If you’ve heard of Mimi Cheng’s, Contra, or Wildair, it’s because of Sue Chan. As the founder of Care of Chan, a top New York City food-culture agency, Chan represents some of the biggest brands and chefs in the restaurant industry. Her team executes top-notch events for movie premieres, fashion soirées, and product launches, in addition to building out brands for personalities like Laila Gohar and Camille Becerra. In the past month alone, she brought in South Philly Barbacoa for an Opening Ceremony event, organized the food collaborators for the launch of HAY’s new lamp with Ana Kras, and led a lion dance parade through the streets of Chinatown for The Farewell’s dim sum after-party.
Chan’s desire to work in the food industry came as a surprise to her family. They immigrated from Taiwan when she was 5, and her father, while attending graduate school, found work on the side at a Chinese restaurant in Texas. He wanted his kids to get white-collar jobs, but by the time she moved to New York for college, Chan was immersed in the world of food. She split her time working in the kitchen at a Michelin-starred restaurant and at a food bank, and wrote her sociology thesis at Barnard about New York “food deserts.” After graduating, she picked up a job as a chef’s assistant at Momofuku. As the restaurant group grew, she worked her way up to managing a team, leaving after seven years to form her own company.
The Cut caught up with Chan at China Cafe, a local spot where she’ll meet friends during her downtime. Read on to hear her thoughts about the power of a statement watch, her love of blazers, and why she makes it a point to support Asian-American designers.
On the shoes she wears daily: My Old Skool Vans, black Dries Van Noten boots, and black Maryam Nassir Zadeh Olympia wedges get plenty of wear. All three go with anything in my closet, are super-comfortable, and can be dressed up or down. The most important things when it comes to what I wear to work are durability, versatility, and comfort.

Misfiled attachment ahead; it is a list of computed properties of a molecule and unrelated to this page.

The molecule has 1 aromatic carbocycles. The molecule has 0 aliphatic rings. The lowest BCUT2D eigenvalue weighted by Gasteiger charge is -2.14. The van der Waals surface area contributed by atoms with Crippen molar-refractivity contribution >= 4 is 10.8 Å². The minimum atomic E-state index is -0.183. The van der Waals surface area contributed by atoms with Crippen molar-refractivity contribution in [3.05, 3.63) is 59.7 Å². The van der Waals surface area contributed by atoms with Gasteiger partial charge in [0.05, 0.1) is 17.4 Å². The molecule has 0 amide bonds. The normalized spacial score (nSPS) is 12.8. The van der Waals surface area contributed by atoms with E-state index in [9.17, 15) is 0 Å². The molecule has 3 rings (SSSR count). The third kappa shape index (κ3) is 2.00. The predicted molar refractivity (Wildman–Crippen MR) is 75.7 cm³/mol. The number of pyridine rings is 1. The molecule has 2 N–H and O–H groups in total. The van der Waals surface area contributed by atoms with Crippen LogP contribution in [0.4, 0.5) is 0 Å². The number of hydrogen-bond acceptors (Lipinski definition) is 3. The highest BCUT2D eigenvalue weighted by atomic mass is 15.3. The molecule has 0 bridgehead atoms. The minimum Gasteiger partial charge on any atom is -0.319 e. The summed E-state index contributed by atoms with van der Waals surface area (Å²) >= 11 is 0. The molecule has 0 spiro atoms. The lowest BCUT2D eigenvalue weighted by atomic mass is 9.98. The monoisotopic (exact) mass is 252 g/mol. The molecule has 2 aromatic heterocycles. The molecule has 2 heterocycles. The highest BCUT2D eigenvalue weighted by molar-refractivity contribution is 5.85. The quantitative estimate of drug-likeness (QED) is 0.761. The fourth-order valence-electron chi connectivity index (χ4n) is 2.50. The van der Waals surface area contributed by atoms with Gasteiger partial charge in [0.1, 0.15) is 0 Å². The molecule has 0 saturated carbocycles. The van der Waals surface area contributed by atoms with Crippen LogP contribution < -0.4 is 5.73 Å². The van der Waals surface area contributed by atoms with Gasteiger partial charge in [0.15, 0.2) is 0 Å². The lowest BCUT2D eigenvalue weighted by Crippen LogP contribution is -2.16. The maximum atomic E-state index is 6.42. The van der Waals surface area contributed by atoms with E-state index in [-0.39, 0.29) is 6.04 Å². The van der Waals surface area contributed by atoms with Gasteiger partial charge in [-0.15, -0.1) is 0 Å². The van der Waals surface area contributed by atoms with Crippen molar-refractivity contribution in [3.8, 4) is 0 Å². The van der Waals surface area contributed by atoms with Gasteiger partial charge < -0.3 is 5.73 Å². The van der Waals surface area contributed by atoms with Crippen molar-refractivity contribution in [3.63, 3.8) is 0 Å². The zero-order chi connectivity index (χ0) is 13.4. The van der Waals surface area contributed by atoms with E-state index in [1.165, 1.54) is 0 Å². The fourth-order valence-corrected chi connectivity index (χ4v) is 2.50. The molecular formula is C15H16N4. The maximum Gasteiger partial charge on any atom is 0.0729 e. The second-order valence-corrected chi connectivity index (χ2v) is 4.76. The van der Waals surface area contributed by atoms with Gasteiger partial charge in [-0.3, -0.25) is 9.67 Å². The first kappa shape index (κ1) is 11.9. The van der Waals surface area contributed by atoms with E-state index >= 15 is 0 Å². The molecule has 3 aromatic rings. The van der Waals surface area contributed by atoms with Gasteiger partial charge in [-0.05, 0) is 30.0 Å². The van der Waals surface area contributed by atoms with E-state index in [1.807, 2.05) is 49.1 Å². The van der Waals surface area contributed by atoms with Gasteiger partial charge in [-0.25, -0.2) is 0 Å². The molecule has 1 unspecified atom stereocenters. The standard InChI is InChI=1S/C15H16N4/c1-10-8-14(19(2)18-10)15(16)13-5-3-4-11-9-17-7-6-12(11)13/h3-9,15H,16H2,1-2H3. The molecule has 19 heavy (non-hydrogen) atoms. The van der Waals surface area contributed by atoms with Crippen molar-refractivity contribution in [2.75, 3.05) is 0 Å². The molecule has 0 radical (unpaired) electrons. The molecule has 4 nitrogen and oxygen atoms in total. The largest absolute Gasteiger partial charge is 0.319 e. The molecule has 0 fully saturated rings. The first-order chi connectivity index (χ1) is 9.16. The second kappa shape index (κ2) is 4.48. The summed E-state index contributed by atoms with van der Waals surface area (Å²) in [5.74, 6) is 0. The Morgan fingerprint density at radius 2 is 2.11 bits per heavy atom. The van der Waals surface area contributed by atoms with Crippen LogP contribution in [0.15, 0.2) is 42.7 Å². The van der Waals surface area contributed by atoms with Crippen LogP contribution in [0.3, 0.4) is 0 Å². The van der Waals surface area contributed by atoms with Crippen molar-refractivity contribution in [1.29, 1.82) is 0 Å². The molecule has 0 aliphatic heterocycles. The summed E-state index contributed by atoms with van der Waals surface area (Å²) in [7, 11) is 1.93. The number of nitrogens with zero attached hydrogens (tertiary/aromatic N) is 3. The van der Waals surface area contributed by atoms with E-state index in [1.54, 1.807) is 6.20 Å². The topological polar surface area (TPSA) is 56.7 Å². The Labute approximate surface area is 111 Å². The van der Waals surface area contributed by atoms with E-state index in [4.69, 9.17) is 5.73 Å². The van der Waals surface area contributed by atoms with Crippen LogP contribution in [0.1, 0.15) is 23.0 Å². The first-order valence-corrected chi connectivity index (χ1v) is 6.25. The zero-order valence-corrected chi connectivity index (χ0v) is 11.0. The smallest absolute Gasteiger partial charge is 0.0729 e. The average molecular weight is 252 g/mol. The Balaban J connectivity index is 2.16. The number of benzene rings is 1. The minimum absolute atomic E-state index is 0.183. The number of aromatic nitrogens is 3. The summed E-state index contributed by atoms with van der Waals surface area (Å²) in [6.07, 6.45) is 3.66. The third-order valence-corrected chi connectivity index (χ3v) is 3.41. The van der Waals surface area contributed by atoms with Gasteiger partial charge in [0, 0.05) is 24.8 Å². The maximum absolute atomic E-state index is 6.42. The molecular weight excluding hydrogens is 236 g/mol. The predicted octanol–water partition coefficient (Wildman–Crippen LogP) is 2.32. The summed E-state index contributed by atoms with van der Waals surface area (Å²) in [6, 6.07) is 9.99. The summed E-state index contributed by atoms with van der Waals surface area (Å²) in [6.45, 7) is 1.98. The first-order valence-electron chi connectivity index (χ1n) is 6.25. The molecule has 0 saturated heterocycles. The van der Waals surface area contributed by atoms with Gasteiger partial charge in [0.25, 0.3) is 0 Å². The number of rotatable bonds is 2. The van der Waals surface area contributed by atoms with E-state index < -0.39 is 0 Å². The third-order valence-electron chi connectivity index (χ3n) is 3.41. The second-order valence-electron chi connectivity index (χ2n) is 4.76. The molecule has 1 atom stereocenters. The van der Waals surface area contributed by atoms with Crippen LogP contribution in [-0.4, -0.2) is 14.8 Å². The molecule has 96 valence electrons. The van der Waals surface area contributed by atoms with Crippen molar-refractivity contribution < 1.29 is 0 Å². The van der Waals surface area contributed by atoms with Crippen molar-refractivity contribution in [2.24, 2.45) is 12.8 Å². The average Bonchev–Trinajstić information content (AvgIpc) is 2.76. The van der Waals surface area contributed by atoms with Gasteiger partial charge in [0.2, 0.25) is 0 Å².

On going out after work: I’m low-maintenance when it comes to beauty and fashion, so I can’t really be bothered to haul my ass home to get ready for something after a day at the office. It’s hectic and not efficient — being wasteful with time really bothers me! I make it a point to dress appropriately in the morning.
On her go-to meeting outfit: Luckily, the restaurant industry is pretty casual, but I’ll still make an effort, especially if we’re trying to get new business. I currently love my red Prince of Wales check blazer from Dover Street Market. It’s by a brand with the best name — Itchy Scratchy Patchy. I’ll throw it on with my favorite jeans from this Danish brand called Wood Wood. I also do this when I’m running late — a jacket with sneakers or heels is an easy way to look put-together.
On her aesthetic: I call it Sporty meets Posh Spice. Someone recently described me as sporty but girlie, and I think he really hit the nail on the head.
On supporting Asian designers: When I first moved to America from Taiwan, I didn’t want to be different, so I tried as hard as possible to assimilate. It’s what you want to do as a young immigrant. Now that I’m an adult, I’m proud of my heritage and it’s important to me to support my culture whenever I can, especially in this political climate. I’ll do that by volunteering with Apex, which is a local charity working with underserved Asian and immigrant youth. I’ll also get together with friends and clients. We eat at some of the city’s best (and most legit) spots, like China Cafe.
And of course, I try to support Asian-American designers, like Humberto Leon and Carol Lim, Alexander Wang, and Sandy Liang. “It’s our time!” as my friend Nancy Whang (of LCD Soundsystem) says.
On the one item that makes her feel good: Nothing says you’ve got your shit together better than a really nice watch, so I’ll wear a rose-gold Shinola one. If I need a conversation starter, it’s these pink Simone Rocha jelly shoes with a crystal heel — they make people curious!
On whom she dresses for: One of my favorite quotes is by Deion Sanders: “Dress good, feel good, play good.” I dress for myself so I feel comfortable in my own skin, and that helps me perform my best in work and life.
On the last three things she bought: I recently did events for Ganni and Opening Ceremony, and I couldn’t help but shop as well. I snagged a cute Ganni seersucker minidress, and while at Opening Ceremony I got more seersucker in the form of a top and pants from Callipygian. Plus, I also added an Adam Selman sheer rose jacket and jeans to my closet.
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